Surveys are the primary source of data collection at iMentor. One of the benefits of using surveys as a tool for data collection is that we are able to gather information from over 5,000 program participants. This would not be feasible with other data collection tools such as personal interviews or focus groups.
The questions we ask allow us to assess progress toward, and achievement of, over 75% of our programmatic outcomes (i.e., development of strong mentoring relationships, college aspirations of mentees, and non-cognitive skill growth of our mentees). Additionally, surveys allow us to review responses from mentors and mentees about their perceptions of the program so that we have the opportunity to continuously improve.
In addition to learning about mentees, we ask mentors if being involved in iMentor has had an impact on them personally or professionally. We use this information to better understand how we can improve the mentor experience and to share with prospective mentors about what they can expect if they volunteer with iMentor.
In order to accurately assess concepts such as non-cognitive skill growth or strong mentoring relationships, researchers develop scales, which are a series of questions or statements intended to measure a concept. iMentor uses these best-in-class scales to provide legitimacy to the questions we are asking as well as increase the rigor of our work as an organization. The reason it may feel that questions are asked in a similar fashion throughout the survey is because every question in the scale needs to be asked and answered to confirm that responses are consistent and authentic.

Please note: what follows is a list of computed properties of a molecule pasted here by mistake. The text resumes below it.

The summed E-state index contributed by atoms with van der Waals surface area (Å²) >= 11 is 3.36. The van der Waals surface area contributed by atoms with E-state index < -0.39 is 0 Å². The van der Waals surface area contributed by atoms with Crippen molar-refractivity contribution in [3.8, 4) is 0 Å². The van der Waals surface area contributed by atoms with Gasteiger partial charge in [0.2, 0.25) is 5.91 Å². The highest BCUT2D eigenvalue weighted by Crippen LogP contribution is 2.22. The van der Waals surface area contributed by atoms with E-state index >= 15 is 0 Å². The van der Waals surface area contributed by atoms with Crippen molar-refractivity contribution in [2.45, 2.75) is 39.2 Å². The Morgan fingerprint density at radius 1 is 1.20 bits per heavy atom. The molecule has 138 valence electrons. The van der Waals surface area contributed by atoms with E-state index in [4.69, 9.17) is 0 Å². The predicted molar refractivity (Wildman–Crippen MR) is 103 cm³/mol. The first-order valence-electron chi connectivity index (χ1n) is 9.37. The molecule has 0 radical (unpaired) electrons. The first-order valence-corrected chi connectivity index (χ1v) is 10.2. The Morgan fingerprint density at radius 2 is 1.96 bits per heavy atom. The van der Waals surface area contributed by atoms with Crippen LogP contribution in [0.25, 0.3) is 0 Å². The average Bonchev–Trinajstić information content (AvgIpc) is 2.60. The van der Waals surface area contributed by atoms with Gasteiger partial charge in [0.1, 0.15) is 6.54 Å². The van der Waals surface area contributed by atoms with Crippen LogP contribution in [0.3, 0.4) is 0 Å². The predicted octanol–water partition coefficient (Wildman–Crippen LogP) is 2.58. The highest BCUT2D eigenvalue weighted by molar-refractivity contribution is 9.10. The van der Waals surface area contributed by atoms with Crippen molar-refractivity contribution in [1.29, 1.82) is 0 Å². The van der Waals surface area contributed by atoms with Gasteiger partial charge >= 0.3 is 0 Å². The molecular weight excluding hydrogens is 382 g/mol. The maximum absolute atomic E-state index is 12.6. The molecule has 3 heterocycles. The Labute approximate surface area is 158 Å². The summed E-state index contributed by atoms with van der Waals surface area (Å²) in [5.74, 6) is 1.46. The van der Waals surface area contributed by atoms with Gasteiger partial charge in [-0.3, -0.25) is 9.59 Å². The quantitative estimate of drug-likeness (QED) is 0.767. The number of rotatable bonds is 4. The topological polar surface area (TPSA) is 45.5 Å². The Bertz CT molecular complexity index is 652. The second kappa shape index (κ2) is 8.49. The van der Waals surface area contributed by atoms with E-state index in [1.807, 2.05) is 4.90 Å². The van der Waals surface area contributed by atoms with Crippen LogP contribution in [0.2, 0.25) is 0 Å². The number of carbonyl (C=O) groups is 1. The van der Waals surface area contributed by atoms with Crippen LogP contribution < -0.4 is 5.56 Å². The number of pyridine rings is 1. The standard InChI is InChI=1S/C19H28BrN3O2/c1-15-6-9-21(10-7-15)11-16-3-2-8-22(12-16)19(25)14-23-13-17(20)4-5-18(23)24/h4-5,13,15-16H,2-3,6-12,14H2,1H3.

Despite the fact that our surveys may feel long, we consistently achieve over 90% response rates from mentees and nearly 80% response rates from mentors. These response rates are extremely impressive in the field of social science research and a testament to how invested our mentors and mentees are in the program.
What Does iMentor Do With Survey Data?
Once we have collected survey data, there are a number of things that we are able to do with the information. We use it at a programmatic level to discuss what is working well and areas for improvement. In addition, we share the information with external stakeholders who are interested to see what outcomes we’ve achieved each program year.
Another interesting aspect of how iMentor uses survey data is to compare it to other data we collect throughout the program year. For example, we are able to see if the mentoring relationship develops over time as well as if the mentee and mentor are aligned in their responses to questions about their relationship. We look at how participation (i.e., communicating online and attending events together) effects the relationship that develops.
As mentioned at the beginning of this article, we are able to measure 75% of our programmatic outcomes as a result of administering surveys to mentees and mentors. Each year, we are very grateful that program participants are willing to complete surveys so that we can continue to run a high-quality program and maximize the experience for all participants.